Observing Worms with Preschoolers

Be sure to check out day 2 of our worm observation study too.

Observing Worms Unit

 It all started with an innocent question,

“Why do we need worms?”

At that moment I realized that I could answer and explain how worms help mix the soil which is good for plants, or that they are food for birds, and so on, but I decided that it might be fun to let my children see for themselves why we need worms. I came across a pop-bottle wormery craft from Karrie McAllister and knew this is what we needed to make. Don’t worry, these worms are contained and quite easy to take care of. You probably already own all the materials needed to make this worm house.

Worm House Supplies

Worm House Supplies:

1 clean 2 liter plastic bottle
1 plastic water bottle filled with room temperature water
scissors
tape
dark construction paper
soil
sand
dried leaves or hay
oatmeal

Worm House Step 1

First remove the top of the bottle. Use tape to cover the edges as they might be sharp. We don’t want any fingers or worms to get hurt.
Preparing the Worm House
Place a water bottle in the middle of the pop bottle.  This is to force the worms to move to the outside of the bottle, instead of hiding in the middle. Make sure the bottle is filled with room temperature water. Next go outside and fill the container. Start with a layer of sand, then a layer of soil. You can also add a layer of dry leaves or hay. Alternate layers until the bottle is 3/4ths filled.

Digging for worms

Now the hunt begins. Ask your child where they think the best place to find worms would be.  Let them explore and see how many they can find. My 3yr. old found a couple worms in the garden, but found even more under rocks and planters. We gathered our handful of worms and placed them in our homemade worm home.

worm hotel

Make sure the soil is damp, but not wet. Add some dry leaves or hay along with oatmeal crumbs.

Worm Hotel 2

Wrap a piece of black construction paper around the bottle. Let it sit for a day or two before removing the paper. While you are waiting, take some time to read a couple books on worms!

Be sure to check out day 2 of our worm observation study.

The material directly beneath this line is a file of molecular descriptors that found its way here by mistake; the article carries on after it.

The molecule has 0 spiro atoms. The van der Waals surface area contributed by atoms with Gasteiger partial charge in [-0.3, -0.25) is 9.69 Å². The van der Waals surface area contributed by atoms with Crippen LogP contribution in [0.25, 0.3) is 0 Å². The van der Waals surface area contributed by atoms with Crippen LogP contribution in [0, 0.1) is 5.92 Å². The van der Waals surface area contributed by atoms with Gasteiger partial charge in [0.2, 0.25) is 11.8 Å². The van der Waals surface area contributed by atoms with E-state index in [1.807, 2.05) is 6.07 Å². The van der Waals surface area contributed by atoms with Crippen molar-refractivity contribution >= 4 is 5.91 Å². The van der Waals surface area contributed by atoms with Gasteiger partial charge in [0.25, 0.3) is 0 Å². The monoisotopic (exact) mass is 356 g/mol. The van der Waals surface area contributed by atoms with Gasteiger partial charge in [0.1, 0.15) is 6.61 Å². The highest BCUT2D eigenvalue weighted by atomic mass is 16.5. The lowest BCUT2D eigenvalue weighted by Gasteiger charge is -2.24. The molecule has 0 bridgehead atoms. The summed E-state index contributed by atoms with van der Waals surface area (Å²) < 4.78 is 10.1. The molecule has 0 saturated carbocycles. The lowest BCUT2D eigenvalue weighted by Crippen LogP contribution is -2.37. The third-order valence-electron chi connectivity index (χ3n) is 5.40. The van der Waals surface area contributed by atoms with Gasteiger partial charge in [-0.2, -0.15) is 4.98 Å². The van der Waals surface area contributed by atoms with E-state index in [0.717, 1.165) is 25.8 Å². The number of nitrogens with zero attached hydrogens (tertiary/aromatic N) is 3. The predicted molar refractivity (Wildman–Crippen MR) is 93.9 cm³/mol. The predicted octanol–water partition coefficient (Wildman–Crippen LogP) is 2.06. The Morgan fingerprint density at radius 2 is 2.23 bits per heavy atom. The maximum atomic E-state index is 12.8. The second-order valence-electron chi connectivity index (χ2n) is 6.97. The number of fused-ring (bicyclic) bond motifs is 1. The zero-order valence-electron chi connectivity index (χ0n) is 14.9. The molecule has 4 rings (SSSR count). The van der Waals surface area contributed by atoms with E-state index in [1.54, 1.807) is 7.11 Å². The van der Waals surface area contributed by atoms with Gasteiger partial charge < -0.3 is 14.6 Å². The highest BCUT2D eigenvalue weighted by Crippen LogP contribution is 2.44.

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Comments

  1. says

    Thank you for this! One of Simon’s current interest is worms, and I wasn’t exactly sure how we were going to study them. I will definitely include this activity! :) Ami

  2. says

    Love this! I know this is a series for Science with Preschoolers, but this is absolutely appropriate for all ages. We’ll be setting this little experiment up today, I think.

  3. Jennifer says

    I teach 2nd grade and I absolutely hate worms, but I am always trying to think of ways to use animals in my classroom. This is going to be awesome. I think I will have the kids make these. One wormery for each table. This is going to be fun!

  4. says

    Just wanted to let you know that I’ve been working on a kindergarten unit with Andrea from No Doubt Learning, and Erin from The Usual Mayhem and we will be referencing your site several times. We’ve included the paper bag activity and I referenced your worm home, made out of plastic bottles. Thanks so much for sharing your materials!

  5. says

    We are getting this ready to make worm houses in our co-op here in the great state of Texas! Thanks for the idea our preschoolers are going to love it! Blessings, Kyle

  6. sabrina says

    Oh this is SO easy to do!!! I’m looking forward to trying this with my kids. And looking forward to Day 2…lol!

  7. Denise says

    This may be a silly question but what is the reason for putting the dark paper on the outside of the container?

    • says

      Not a silly question at all! You put the dark paper around the bottle to keep the light out. This will also encourage the worms to tunnel close to the outside of the bottle so that you can see them. Worms like dark places!

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